How to Make the Flu Vaccine Better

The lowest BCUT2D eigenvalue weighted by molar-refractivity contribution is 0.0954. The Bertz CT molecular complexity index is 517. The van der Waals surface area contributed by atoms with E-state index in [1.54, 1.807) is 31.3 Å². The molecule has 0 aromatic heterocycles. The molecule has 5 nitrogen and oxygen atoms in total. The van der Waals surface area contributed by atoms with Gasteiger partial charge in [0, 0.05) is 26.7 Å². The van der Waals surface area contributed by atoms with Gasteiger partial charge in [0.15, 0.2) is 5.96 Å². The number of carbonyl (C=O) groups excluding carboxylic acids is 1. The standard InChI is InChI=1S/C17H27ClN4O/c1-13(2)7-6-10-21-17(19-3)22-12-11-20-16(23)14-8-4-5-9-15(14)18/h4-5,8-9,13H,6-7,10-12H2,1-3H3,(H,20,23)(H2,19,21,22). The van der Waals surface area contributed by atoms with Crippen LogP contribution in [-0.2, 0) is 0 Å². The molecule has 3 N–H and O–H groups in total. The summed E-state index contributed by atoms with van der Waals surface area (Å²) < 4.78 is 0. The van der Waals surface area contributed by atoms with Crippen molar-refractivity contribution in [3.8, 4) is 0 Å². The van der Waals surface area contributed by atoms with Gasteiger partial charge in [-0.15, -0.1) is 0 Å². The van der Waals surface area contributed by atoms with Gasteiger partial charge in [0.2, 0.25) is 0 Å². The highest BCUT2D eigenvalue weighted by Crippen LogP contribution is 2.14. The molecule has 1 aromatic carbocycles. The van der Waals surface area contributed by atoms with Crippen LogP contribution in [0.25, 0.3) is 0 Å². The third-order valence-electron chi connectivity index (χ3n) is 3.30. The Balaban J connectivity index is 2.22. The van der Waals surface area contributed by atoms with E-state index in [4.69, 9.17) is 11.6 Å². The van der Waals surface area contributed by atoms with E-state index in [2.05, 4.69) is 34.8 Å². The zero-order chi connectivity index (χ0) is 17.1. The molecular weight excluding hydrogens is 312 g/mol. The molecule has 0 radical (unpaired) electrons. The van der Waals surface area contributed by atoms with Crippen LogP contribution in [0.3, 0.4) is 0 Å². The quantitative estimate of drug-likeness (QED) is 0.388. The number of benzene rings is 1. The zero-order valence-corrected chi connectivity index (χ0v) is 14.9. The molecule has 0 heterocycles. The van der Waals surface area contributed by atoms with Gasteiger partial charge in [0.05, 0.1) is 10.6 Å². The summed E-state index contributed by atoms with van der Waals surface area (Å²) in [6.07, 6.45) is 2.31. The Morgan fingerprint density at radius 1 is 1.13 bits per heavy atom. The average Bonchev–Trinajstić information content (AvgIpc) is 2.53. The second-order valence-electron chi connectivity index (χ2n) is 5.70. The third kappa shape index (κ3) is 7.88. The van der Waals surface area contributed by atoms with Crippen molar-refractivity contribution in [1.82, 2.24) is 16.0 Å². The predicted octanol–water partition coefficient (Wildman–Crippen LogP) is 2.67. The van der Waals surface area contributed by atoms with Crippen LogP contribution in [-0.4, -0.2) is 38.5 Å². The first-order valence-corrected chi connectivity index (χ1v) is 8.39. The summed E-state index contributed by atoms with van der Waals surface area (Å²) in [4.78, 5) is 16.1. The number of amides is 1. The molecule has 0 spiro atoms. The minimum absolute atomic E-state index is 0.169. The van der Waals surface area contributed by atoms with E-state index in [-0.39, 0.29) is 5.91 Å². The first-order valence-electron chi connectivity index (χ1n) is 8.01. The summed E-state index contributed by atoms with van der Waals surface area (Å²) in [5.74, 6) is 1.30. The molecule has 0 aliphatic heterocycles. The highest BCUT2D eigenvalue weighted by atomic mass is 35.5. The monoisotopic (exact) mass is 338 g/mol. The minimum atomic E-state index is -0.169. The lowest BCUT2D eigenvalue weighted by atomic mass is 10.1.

So far in the 2016-2017 flu season, there have been over 144.6 million flu shots given in the United States. That’s about the population of Russia! About 25,600 people have gotten sick enough to be tested and they tested positive for the flu. That’s about half the capacity of yankee stadium! Now most of the people that get the flu are people that haven’t gotten the vaccine, but even though you get the vaccine… There isn’t a 100% guarantee that you’re not going to get the flu. That really makes me wonder if the flu vaccine that we have right now is the best it can be or… Can we make the flu vaccine better? When we get the flu vaccine it causes us to make antibodies against the flu. These antibodies are protection for when we come across the virus in our daily lives… But we can only make antibodies against what were presented in the vaccine. A new paper from nature medicine suggests that the antibodies were making aren’t as good as they could be. That’s because the flu virus that we grow for the vaccines are grown in eggs. This paper recommends that instead of growing virus for the vaccines in eggs… we should start growing them in human cells in a dish. In order to get why eggs might be the problem, we should learn a little more about the flu vaccine… and why we use eggs in the first place. You might have heard that the flu vaccine is a better or worse match for the flu depending on the year. Each year three or four different types of flu virus are chosen to go into the vaccine. Those three or four different viruses are chosen really carefully to make sure that the vaccine causes people to make antibodies that will have the most protective effect. But occasionally… the flu that ends up infecting people isn’t the one that’s found in the vaccines. This makes the vaccine less effective and not a good match. The types of flu are labeled by H#N# The H and N refer to proteins on the surface of the virus. So when you hear H1N1 or H5N1… that means that those are two different types of flu virus that have the same N protein, but different H proteins like the two that you see here. So that’s all good information about the flu virus… but where do the eggs come in? In order to make enough virus for the approx 160 million vaccine doses made every year… they need a way to replicate the three or four viruses chosen fast, easy, and cheap. That’s where the eggs come in! The eggs used to make viruses for vaccines are fertilized chicken eggs and it takes about one egg make one dose of vaccine. Using an egg to make a virus is actually pretty easy. You simply inject a little bit of the virus that you want to grow into the egg and let incubate for a few days. After a few days you collect the liquid inside. That liquid now contains over 1 Billion flu viruses! It’s kind of like planting an appleseed to get a tree full of apples… only much faster and way more efficient! After collecting all those viruses, you purify and treat them so that they’re dead. Then they’re ready for the vaccines! Making viruses for vaccines in eggs is easy, cheap, and clearly very effective given how few people actually get the flu each year. So why change? According to researchers at Harvard and the University of Texas, the flu that you put into the eggs isn’t always exactly the flu that you end up with afterwards. The flu virus has a protein on its surface that helps direct it to the type of cell it should infect. For human cells that has a human specific protein. For birds, it has a bird specific one. It’s kind of like having different keys for different doors even though they’re both keys… they are specific to the type of door they open. Thanks to these researchers and others in the field we now know that when we grow our vaccine virus in eggs we’re actually picking out flu virus that has a more bird-specific protein than a human-specific one. This means that the antibodies we make in response to the vaccine are also more bird-specific than human-specific. To find this out, the researchers took a close look at the antibodies made by three different people in response to the flu vaccine. They then took these antibodies and tried them against the egg-grown flu that’s used for the vaccine and the flu that infects humans before it was ever put into an egg. One of the antibodies they tested was over 1,000 times more effective against the egg grown flu than it was against the flu that had never been grown in eggs… even though that flu is the one that makes us sick! That huge effect was only seen with one antibody, and most of the antibodies weren’t affected by the virus being grown in eggs… but if we can make the flu vaccine even better… why not try? Right now it’s clear that our vaccines from flu virus grown in eggs work really well, but it might be time to upgrade the way we make the vaccines from growing them in eggs to growing them in human cells in a dish. Of course more research needs to be done on whether the antibodies made as a result of the cell grown flu virus are actually better and worth the switch from eggs, but the preliminary data suggests that we really should consider the switch. Maybe in the near future our already good flu vaccine can be even better! Thanks for watching! If you want to keep learning about viruses feel free to check out my video on HIV! Please subscribe to my channel if you enjoy my videos and feel free to check me out at simplebiologist.com for more updates. See you next time!

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